Breaking Point of the French Army (Kindle)
The Nivelle Offensive of 1917
In December 1916 General Robert Nivelle was appointed Commander-in-Chief of the French armies fighting the Germans on the Western Front. He had enjoyed a meteoric rise to high command and public acclaim since the beginning of the war - he was a national hero. In return, he proclaimed he 'had the formula' that would ensure victory and end the conflict in 1917. But his offensive was a bloody and humiliating failure for France, one that could have opened the way for French defeat.
This is the subject of David Murphy's penetrating, in-depth study of one of the key events in the history of the Great War. He describes how Nivelle, a highly intelligent and articulate officer, used his charm to win the support of French and British politicians, but also how he was vain and boastful and displayed no sense of operational security. By the opening of the campaign, his plan was an open secret and he had lost the ability to critically assess the operation as it developed. The result was disaster.
As featured on Arrse.ARRSE
The reasons for the failure of the Nivelle Offensive, and its implications, are examined in this book.Military History Monthly July 2016
Excellent book.Amazon - Frankieboy
A poignant account, meticulously researched and strongly told. The result is as disturbing as it is compelling. Warmly recommended.Amazon - pinemartin
Overall the author has done a good job on a subject rarely covered in English.Amazon - Douglas Tanner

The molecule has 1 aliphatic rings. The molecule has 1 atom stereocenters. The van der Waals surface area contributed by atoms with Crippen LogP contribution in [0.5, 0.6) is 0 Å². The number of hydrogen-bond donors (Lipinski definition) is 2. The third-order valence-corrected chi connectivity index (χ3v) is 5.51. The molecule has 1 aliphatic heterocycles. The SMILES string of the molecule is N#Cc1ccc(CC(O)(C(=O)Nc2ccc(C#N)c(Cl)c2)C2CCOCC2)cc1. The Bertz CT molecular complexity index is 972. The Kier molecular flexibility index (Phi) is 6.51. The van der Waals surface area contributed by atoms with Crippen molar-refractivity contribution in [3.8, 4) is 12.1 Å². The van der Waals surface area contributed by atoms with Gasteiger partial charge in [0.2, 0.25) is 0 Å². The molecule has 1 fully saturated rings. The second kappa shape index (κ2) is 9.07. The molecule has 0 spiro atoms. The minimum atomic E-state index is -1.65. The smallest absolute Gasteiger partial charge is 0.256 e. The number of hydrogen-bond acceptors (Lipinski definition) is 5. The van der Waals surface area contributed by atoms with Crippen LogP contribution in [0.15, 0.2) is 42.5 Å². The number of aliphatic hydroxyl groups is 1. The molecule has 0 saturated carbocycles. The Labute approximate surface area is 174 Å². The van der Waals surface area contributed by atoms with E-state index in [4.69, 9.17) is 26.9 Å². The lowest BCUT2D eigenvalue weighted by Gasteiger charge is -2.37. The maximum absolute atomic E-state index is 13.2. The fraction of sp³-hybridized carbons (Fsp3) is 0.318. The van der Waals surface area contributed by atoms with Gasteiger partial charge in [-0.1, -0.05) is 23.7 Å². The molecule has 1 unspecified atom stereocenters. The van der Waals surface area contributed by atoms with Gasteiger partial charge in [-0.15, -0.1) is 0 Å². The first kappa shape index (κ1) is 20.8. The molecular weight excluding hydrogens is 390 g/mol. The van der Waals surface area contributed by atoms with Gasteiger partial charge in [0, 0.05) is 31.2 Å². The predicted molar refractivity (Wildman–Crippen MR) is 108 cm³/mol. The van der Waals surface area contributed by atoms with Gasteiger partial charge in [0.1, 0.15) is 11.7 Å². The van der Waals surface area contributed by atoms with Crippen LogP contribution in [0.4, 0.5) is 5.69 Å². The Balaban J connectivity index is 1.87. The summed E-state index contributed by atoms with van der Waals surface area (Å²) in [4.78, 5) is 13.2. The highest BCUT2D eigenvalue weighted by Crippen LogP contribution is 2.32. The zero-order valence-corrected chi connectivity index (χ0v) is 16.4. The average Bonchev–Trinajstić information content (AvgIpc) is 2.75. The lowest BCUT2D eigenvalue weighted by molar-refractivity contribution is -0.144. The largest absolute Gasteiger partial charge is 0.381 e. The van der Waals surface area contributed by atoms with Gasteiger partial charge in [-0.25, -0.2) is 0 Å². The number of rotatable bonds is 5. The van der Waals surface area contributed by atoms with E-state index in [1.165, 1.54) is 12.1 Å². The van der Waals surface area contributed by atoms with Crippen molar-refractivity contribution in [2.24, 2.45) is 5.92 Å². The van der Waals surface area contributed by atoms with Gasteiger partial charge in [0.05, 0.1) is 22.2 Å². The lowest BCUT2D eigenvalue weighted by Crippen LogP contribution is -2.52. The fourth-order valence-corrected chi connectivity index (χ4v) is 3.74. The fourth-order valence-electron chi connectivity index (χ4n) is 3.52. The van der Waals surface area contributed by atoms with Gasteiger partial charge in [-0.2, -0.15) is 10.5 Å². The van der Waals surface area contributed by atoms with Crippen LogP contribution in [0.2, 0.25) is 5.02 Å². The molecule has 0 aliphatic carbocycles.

Excellent account of an often overlooked episode of WW1. There has been little enough written on this offensive in English and this fills a major gap. Planned as the major Allied effort of 1917 it ended in failure and mutiny. Nivelle must have been one of the most callous generals of the war. A compelling treatment of a disastrous military blunder.Amazon - Benjamin
What few references and snippets of information on Nivelle and his 1917 offensive available, in English, have long sparked my imagination and interest. So, I was pleased to see a book devoted to Nivelle and his 1917 offensive available in English at last.Amazon - Phantom Book-Geek of Old Cardiff Town
I found myself wondering again, why are we so vulnerable to people like Nivelle? Was it his own self-belief, his own polished plausilbility? Perhaps this book could serve as an awful, but necessary, reminder of the dangers of people like Nivelle. The dangers of hubris, wishful thinking, and the awful human tendency of so many to believe what they want to believe. To believe someone who seems to offer easy answers to hard and complex questions.
As I read this book it was revealed that so many people had doubts about Nivelle's plan. But, for various reasons nothing was done. The offensive began, unfolded, and led to catastrophe. I fear that there is all too much truth is one summary of Nivelle's offensive: Nivelle said he would win the war, and he very nearly did, for Germany.